Many music fans across the world know Buddy Holly as a brilliant 22 year old singer/songwriter but few know the true story between Buddy Holly and his mentor Norman Petty.
Norman was Buddy's co-writer of choice as you will see if you look at any Buddy Holly records, CD's or tapes today or yesterday. Much to Maria Elena's discontent those writing credits remain even after Norman's death. Norman was also Buddy's favorite producer/engineer and manager.
When a quick trick was needed on a song like "Peggy Sue", Norman rode the send control on the rack toms in and out of the echo chamber (live) while the boys layed down the song. That's what gives the song it's unique flavor. For the most part people probably assume that J.I. Allison is just some kind of amazing drummer. However time and time again it was little studio tricks like that that gave Buddy's songs their magical flavor thanks to Norman. Keep in mind this was all done in the late 50's during the early and mostly primitive period of recording technology. This was all tube gear...all mono with usually only one overdub available thanks to Norman's pioneering techniques. Yes indeed, Buddy had to be super talented to pull most of this off with his group The Crickets mostly "live" in studio, however, it was Norman's cool expertise and hands that were on those controls. In those days, the controls consisted of big knobs that turned right or left. They were not faders as most musicians have seen and used today. This took the study hand of a master at the controls of a ship like engineering booth to obtain the clean and timeless recordings that Norman Petty captured with Buddy & The Crickets. Just take a listen today for the proof.
One of Norman's favorite studio musicians was close at hand to help out Buddy and the boys any time they needed keyboards on a track. Her name was Vi Petty and she was Norman's wife. Buddy and the boys called her "Aunt Pansy." The celesta keyboard part you hear on "Everyday" was played by Vi which she later performed for any willing guest to the Clovis, New Mexico studios until her death in 1992. I know because I witnessed many of them myself while working at Norman's old radio station(s) KWKA/KTQM as a news director.
You may ask yourself at this point...what does this Tim Otto guy know about Norman Petty and Buddy Holly? Please allow me to explain.
In the spring of 1983, I flew into Albuquerque, New Mexico to be greeted by my great uncle and aunt Ruth & Ivan Snipes of Clovis, New Mexico. Actually, I was on my way to Nashville with my guitar by my side. But first, I had a stop to make and an important man to meet back in Clovis. We drove the 200 hundred miles from my hometown Albuquerque where I was born approximately one month after Buddy's death in 1959.
When I got to Clovis, it took no time at all before my great uncle introduced me to the great Norman Petty. I was only 23 and about half petrified even though Norman was a very kind gentleman. He agreed right away to listen to my tape before I went on to Nashville and so that's just what happened. Norman spun around in his chair and said: "I'd like to publish three of your songs." However, I hesitated, although flattered, because I thought I would hook some even bigger fish when I got to Nashville. So, I told Norman we'd stay in touch, thanked him and off I went to Nashville.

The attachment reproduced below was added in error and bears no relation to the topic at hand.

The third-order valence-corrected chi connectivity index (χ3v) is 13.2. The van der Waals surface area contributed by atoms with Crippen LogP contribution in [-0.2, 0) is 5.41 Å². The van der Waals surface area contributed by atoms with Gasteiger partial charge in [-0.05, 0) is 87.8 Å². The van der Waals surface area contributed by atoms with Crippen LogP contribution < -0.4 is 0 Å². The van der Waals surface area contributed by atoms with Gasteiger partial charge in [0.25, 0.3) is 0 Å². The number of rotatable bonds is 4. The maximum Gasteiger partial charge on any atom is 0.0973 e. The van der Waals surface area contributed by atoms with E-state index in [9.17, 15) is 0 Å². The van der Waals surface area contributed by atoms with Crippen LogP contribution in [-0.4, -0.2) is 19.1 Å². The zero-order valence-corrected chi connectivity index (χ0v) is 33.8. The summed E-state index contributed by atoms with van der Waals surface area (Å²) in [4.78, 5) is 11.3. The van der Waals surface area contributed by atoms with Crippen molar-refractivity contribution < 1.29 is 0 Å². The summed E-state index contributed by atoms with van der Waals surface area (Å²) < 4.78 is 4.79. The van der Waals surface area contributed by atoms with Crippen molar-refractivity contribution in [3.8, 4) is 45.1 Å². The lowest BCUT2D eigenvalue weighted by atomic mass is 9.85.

Ironically, as some of you probably know, Buddy Holly was also first produced in Nashville (unsuccessfully) before he worked with Norman. They just couldn't capture the magic of Buddy Holly in Nashville even though they tried. No, not unlike me, Buddy had to learn things the hard way that it wasn't Nashville that held the magic it was Norman Petty in little Clovis, New Mexico that could do the trick.
So for three months I stayed in touch with Norman as I walked up and down Music Row facing rejection after rejection. One day I called Norman and begged him to come back to Clovis. Not only was I not making any progress in Nashville, but, I hated it there. The dream merchants and myth makers were making little progress with this singer/songwriter.
To make a long story short, I returned to Clovis that summer and Norman published and produced me just like he did Buddy Holly in the late 50's. It was really almost like paradise for me back there in Clovis with Norman. Then, something I really dislike talking about happened. Norman was diagnosed with cancer and basically my career in the music business was over. Oh, I went on to form some semi successful bands etc. but it wasn't like the big time. I even returned to Nashville two more times to try my luck there again. Bummer, is all I can say about that!
So, to summarize our little story, Buddy was a big success in the music business who met with a now famous tragic end in Clear Lake, Iowa February 3, 1959. I was heartbroken, for the most part, but I did get to know the famous and magical Norman Petty just like Buddy had. Norman died after producing me. He died in Lubbock, Texas...Buddy's hometown. And, I can say...we shared the same Mentor and I'm the last artist that Norman Petty produced.
A book containing the true story of Norman Petty is supposed to be in the works but after 20 years remains unfinished. And I would like to add, that I have never read a book about Buddy Holly that gave Norman Petty the credit he was due.